I invite you to nominate an exemplary leader in the disability community who has had a profound impact on changing attitudes, raising awareness and improving the quality of life of people with disabilities. Nominations are being accepted until September 30, 2015 and more information may be found at

About the Guest Blogger

John D. Kemp is president and CEO of The Viscardi Center, a network of non-profit organizations providing a lifespan of services that educate, employ and empower children and adults with disabilities. As a person with a disability who uses four prostheses, Kemp inspires others to achieve the impossible through knowledge, experience, vision, and persistence.

A graduate of Georgetown University and Washburn University School of Law, Kemp co-founded the American Association of People with Disabilities (AAPD) with Paul G. Hearne in 1995. In March 2006, he received the Henry B. Betts Award, regarded as America’s highest honor for disability leadership and service. In December 2014, Kemp received the Dole Leadership Prize, awarded by Sen. Robert Dole, for his lifelong disability work.

Involved with the disability movement for more than 50 years, Kemp has partnered with, worked for and served as Board Member/Chair or CEO of several leading disability and nonprofit organizations.

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Brain IDEAS, It’s all in Your Head

Brain IDEAS Symposium Oct 23, 2015 Denver Colorado
 By Guest Blogger Wayne Connell, Founder and President, Invisible Disabilities Association (IDA)

I’ve noticed one thing everyone is talking about nowadays is the brain. Sometimes the discussion centers on frontal lobes, brain stems, neurological pathways and wiring and firing. Other times we are in search of finding out if we are right-brained or left-brained. states:

According to the theory of left-brain or right-brain dominance, each side of the brain controls different types of thinking. Additionally, people are said to prefer one type of thinking over the other. For example, a person who is “left-brained” is often said to be more logical, analytical, and objective. A person who is “right-brained” is said to be more intuitive, thoughtful, and subjective.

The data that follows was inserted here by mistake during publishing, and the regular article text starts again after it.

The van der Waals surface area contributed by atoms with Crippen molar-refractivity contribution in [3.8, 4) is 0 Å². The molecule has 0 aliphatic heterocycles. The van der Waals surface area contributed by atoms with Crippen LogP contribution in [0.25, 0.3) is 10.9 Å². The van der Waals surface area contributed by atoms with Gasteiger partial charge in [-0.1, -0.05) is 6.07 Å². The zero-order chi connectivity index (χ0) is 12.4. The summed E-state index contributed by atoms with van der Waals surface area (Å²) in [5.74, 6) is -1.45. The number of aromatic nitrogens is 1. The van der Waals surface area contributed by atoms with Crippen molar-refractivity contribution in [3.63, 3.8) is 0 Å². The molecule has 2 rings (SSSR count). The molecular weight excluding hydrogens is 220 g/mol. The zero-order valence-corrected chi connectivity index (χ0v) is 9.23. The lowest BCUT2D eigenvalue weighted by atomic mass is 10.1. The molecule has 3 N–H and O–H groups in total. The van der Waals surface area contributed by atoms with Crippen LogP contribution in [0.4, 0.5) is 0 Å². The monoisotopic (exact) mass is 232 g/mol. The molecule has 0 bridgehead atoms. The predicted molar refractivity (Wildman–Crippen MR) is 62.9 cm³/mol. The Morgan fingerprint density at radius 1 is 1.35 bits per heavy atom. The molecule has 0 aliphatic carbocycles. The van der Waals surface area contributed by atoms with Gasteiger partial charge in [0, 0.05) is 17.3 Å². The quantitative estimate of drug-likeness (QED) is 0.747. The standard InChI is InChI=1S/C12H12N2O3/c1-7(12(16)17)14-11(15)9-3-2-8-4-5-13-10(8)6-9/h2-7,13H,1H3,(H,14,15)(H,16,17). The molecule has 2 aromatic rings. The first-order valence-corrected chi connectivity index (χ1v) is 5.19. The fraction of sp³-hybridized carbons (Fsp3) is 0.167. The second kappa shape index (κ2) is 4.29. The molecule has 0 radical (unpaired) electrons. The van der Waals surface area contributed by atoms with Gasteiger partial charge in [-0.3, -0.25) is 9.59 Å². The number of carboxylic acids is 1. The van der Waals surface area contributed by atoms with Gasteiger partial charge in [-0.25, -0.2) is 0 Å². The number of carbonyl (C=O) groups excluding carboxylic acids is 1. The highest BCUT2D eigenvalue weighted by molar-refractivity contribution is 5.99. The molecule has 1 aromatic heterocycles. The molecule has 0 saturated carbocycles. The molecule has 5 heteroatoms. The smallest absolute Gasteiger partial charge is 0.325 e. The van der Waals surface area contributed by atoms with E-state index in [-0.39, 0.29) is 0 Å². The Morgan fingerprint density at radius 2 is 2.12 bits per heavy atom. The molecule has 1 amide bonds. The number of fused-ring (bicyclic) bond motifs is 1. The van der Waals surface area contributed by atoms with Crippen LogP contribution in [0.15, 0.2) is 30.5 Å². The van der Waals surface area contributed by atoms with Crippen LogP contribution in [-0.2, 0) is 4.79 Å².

On a recent assessment, I scored 52 percent left-brained and 48 percent right-brained. I guess that makes me pretty even in regards to logical thinking versus intuitive thinking; maybe I’m neither logical nor intuitive (don’t ask my friends).

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Small Acts Can Have a Huge Impact

Kerri Roberts, Research Coordinator with the Center for Neuroscience and Regenerative Medicine (CNRM)
 By Guest Blogger Kerri Roberts, Research Coordinator with the Center for Neuroscience and Regenerative Medicine (CNRM)

As the first destination in the continental United States for individuals who are wounded, ill and injured in global conflicts, Walter Reed National Military Medical Center (WRNMMC), in Bethesda, Md., cares for the nation’s most seriously injured service members. Walking the halls there, especially for the first time, can be a shocking experience for many people. Certainly there were times, in my two years of recruiting patients for Traumatic Brain Injury (TBI) research studies at WRNMMC, when I saw things I had never imagined and faced situations that brought me to tears. But, it was also the place that I encountered some of the most courageous men and women I have ever had the honor to meet and witnessed incredible recoveries, which continue to be a daily source of inspiration. It is the first of these incredible recoveries that I would like to share.